Saturday, November 24, 2018

Thanksgiving Weekend

     Temperatures plummeted on Thanksgiving day, we woke up to temperatures in the teens. We broke from tradition, no turkey trot to run this morning but my husband wanted to do his pre-meal 5 mile run. I convinced him to do it at the beach, while I birded.
     For me, Thanksgiving gave me a 3-day weekend, so I spent yesterday again, birding for a good chunk of the day. I visited Green-Wood Cemetery, the Middle Lot on the Belt Parkway, and Floyd Bennett Field. I birded until afternoon hunger drove me to stop and find lunch.
     The weather this weekend, with exception for today was the first time I had to break out the thermals, the cold-weather boots, multiple layers of pants, and double socks. It's not even officially winter yet, it's surely going to be a cold one!
Upon parking at the West End Lot at Jones Beach, I noticed this very cold Eastern Phoebe, seemingly just trying to be as much in the sun as possible.

It also seemed to cough up something-- didn't really catch what it was. This bird has some small round bits around its mouth. I wonder what in the heck it is easting in this cold.

An American Goldfinch seems to know it's a good day to feast. With the cold, it is very important to feast,

A pine siskin finds some goldenrod to gather seeds from.

An up-close look at that characteristic thin bill of the siskin working out those seeds.
I was truly hoping to see some crossbills, luck was not on my side for seeing them today, but I did get a consolation prize of 3 eastern bluebirds. I was quite happy to see them!

At Green-Wood Cemetery, I visited a few of my favorite spots, including the Sylvan Water, where I saw a blue-jay sized bird zip in aross the water into one of the water-side ornamental trees.
When it popped up, it revealed itself: a Sharp-shinned Hawk.

It came away empty-taloned, and the little white-throated sparrows that popped up after it flew away seemed quite relieved at such a fact.

Any time I was near a water source, the goldfinches were trying to grab a drink. These two were enjoying this unfrozen portion of the water. Another tactic I saw, at the Crescent Water, was they would scale the sides of the rock walls at the waters edge and drink where the wall and water met. The sunlight warming the rock to allow some melt water to form.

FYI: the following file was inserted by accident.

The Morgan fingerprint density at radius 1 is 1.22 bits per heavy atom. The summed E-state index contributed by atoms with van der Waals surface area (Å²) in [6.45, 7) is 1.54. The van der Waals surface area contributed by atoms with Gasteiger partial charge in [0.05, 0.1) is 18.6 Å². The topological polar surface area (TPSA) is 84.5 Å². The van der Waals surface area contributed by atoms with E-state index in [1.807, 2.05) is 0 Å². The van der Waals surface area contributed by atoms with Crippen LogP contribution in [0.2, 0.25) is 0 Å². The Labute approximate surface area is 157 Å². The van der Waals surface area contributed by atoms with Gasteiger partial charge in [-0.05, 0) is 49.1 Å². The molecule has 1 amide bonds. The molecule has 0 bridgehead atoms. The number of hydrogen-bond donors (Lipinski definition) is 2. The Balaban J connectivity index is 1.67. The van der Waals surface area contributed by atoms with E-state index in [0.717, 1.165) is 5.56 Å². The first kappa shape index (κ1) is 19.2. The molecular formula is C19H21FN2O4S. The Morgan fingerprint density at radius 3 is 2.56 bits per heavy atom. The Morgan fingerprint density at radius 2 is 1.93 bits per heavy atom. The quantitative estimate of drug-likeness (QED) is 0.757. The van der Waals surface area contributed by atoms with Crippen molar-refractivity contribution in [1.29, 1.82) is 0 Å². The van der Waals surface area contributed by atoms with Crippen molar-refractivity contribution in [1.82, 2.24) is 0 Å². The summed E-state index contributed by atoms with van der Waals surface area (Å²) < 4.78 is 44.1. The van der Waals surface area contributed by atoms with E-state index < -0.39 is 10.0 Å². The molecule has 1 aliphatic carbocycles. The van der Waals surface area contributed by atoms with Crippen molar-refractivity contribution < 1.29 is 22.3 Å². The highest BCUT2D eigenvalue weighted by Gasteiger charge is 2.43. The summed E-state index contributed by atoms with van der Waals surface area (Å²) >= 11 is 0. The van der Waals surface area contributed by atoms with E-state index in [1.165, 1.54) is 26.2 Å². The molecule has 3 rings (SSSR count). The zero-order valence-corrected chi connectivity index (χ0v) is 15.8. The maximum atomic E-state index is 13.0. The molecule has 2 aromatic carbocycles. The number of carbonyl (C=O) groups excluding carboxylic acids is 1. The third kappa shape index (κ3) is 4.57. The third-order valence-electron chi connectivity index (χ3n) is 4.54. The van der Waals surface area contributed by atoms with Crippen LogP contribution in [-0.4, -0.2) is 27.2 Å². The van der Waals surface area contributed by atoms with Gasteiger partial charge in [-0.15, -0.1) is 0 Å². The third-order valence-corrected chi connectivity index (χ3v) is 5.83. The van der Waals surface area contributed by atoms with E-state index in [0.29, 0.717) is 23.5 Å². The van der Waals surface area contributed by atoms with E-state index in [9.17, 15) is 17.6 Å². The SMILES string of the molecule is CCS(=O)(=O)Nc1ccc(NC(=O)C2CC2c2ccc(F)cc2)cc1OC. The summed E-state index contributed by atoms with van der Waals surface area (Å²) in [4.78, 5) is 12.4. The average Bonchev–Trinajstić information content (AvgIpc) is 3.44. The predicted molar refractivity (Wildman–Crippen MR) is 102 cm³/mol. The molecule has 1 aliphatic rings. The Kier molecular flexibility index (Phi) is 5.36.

A pine siskin was also grabbing a drink at the Sylvan Water, especially after the sharpie took off in a different direction. 
I was working on my checklist, getting to the blackbird section... as this guy flew in- a Rusty Blackbird. A very pleasant surprise!

It perched up high and in the sun. I have never seen a rusty in such vivid light and so up high.

The Dell Water is always my favorite place. I found myself a seat on the grass and watched birds at the drip and at the feeders. I LOVE Fox sparrows, and they are back for the winter season!

A less-than-usually shy hermit thrush landed close to where I was sitting, allowing me a few photos. Of them, of course, only one is ever okay.

The drip was being hogged by blue jays. They even busted each others chops about who gets water first.
Interesting was the scolding jay outside the pipe, seems to have had the tip of its bill broken off. I wonder how it managed that?

Then the one in the tube, just sat, not making noise, just mouth agape after lopped bill gave him an earful.

And then, nature. At its finest.

Because it got flagged as rare, I have a turkey vulture photo - one of the two soaring together.


Also everywhere. Red-breasted nuthatch. They are fearless, they are tiny, they make the CUTEST noises, and they are just so adorable. I caught myself many times, yesterday, by myself-- just outwardly telling them, "You are so cute!"
And don't deny it. They are damn cute.
On the Belt Parkway, aside from the man who went for a swim in Gravesend Bay and then changed out of his speedo on the rocks.... I saw a number of purple sandpiper on the rocks. A much preferred sight, the sandpipers.
A winter visitor, I look forward to them being here each winter.

An American kestrel making a ruckus, probably upset no sparrows were on the grass to go after. Aside from pipers and kestrel, just the regular bird faces were present in the area.

At Floyd the Harriers were busy, one actively going after the starlings and cowbirds in the old farm area. I even observed it landing on the old straw that coats the ground and attracts potential prey. Mainly the usual suspects, savannah and song sparrows, an eastern phoebe, and brant.

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